OPINION: Education is far from the only sector that is grappling with the challenges and opportunities, threats and potential gains inherent in technological advances - in particular, those involving communications.
The scope and scale of such change is hard to comprehend and affects almost every business and human endeavour. It must be tempting for those charged with making the big decisions to sit back for a bit and see how others handle it.
The danger in that approach is obvious. Stand still in any environment and risk being overtaken, quickly rendered irrelevant or even redundant. The breakneck pace of change leaves little room for caution. Head-in-sand leadership might seem comfortable for a while, but is no way to prepare for the winds of change, or even see what is coming. The danger of being buried is obvious.
To its credit, Nelson Marlborough Institute of Technology appears to be at the vanguard of change in its field. Its decision to join, as a founding partner, with other tertiary education innovators in the Open Education Resources University is as bold as it is far-sighted.
It marks, also, a comparatively new approach in business - one based on collaboration rather than the more traditional cautious and standalone model. While NMIT has brokered the odd joint, co-operative approach with individual universities on specific degree courses, its decision to participate in OERU potentially transcends anything the institute has been involved with before. And good on it.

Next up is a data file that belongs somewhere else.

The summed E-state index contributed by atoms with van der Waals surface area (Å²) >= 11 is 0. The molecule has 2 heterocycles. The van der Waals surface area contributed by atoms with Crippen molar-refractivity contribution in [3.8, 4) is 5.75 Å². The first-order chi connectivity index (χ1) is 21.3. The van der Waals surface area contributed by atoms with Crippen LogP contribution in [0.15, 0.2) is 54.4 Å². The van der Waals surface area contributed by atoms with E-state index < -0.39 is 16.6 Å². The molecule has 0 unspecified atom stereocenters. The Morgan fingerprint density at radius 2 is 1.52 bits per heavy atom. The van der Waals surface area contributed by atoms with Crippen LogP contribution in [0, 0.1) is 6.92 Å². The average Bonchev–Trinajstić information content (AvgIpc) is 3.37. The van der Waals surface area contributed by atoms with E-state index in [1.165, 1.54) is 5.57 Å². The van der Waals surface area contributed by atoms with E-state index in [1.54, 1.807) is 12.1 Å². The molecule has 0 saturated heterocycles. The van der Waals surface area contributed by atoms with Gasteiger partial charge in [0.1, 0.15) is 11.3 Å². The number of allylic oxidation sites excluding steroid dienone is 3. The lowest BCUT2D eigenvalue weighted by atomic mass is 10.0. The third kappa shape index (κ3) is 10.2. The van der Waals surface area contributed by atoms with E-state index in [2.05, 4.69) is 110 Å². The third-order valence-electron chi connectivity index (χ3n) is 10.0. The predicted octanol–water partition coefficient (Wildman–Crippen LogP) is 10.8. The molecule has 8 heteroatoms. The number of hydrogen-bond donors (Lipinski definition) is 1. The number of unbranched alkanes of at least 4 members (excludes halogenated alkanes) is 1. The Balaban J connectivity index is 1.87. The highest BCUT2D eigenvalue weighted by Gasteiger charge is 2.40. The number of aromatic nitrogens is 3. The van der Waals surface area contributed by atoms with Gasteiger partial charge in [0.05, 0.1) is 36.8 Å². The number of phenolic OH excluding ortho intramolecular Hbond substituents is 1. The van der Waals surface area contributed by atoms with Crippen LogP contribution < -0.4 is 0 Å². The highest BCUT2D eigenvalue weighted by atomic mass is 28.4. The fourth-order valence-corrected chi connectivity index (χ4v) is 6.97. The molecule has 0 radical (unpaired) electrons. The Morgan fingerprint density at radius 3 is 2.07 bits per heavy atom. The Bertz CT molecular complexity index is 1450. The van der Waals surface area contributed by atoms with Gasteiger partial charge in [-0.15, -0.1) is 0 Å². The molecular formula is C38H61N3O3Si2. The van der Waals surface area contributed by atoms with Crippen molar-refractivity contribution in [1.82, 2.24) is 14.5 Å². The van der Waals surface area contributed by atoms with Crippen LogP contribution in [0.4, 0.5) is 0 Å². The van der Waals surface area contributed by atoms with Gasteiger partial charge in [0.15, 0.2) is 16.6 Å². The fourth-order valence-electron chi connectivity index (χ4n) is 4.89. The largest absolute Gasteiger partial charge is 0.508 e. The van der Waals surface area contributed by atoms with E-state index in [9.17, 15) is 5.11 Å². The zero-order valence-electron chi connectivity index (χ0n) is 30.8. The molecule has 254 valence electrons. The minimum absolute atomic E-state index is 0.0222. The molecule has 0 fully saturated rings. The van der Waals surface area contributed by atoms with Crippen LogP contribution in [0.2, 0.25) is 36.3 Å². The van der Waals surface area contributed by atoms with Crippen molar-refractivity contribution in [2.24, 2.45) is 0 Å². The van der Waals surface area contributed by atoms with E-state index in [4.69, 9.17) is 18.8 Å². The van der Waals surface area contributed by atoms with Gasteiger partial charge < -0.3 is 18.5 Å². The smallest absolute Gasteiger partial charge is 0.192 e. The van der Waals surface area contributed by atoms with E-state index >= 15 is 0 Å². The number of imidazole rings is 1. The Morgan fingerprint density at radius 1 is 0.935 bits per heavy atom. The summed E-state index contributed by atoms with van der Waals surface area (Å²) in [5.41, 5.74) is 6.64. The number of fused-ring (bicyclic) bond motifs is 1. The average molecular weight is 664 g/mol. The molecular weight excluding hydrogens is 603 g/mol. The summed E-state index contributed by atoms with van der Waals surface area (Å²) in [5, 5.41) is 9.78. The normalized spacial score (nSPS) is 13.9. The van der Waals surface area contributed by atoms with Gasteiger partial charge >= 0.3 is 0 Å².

The basic thrust is to join with like-thinking educators in establishing flexible learning "pathways" on a global level, giving the opportunity to gain formal and recognised academic credits.
The OERU is not the only collaborative grouping of its type. Others include Coursera, spearheaded by Stanford University, and edX which is being led by Harvard and Berkeley universities and Massachusetts Institute of Technology. All are offering free, or low-priced, educational alternatives built on the potential for online communication to deliver education to a huge audience at minimal cost.
The new trend does not mean an end to face-to-face tutorials. Those students who can afford it may well continue to seek a fulltime, bricks-and-mortar learning experience, at least into the foreseeable future.
However, e-learning has obvious advantages for those seeking to expand their knowledge base but unable to leave home, study fulltime or afford a top-end university education. Keys include ensuring that the course delivery is straightforward and easily understood, engagement with students is real and qualifications are meaningful and robustly assessed.
The implications are vast. One negative outcome might be a global oversupply of graduates in some fields, meaning job-entry educational bars will be pushed up. Balancing that, the positives of more and better educated communities are obvious.
The knowledge wave that politicians have been talking of for some time is here. It is pleasing for those with a stake in Nelson that our tertiary institute appears poised to ride it for all it is worth, rather than sit back and risk being swamped by the tsunami of change.
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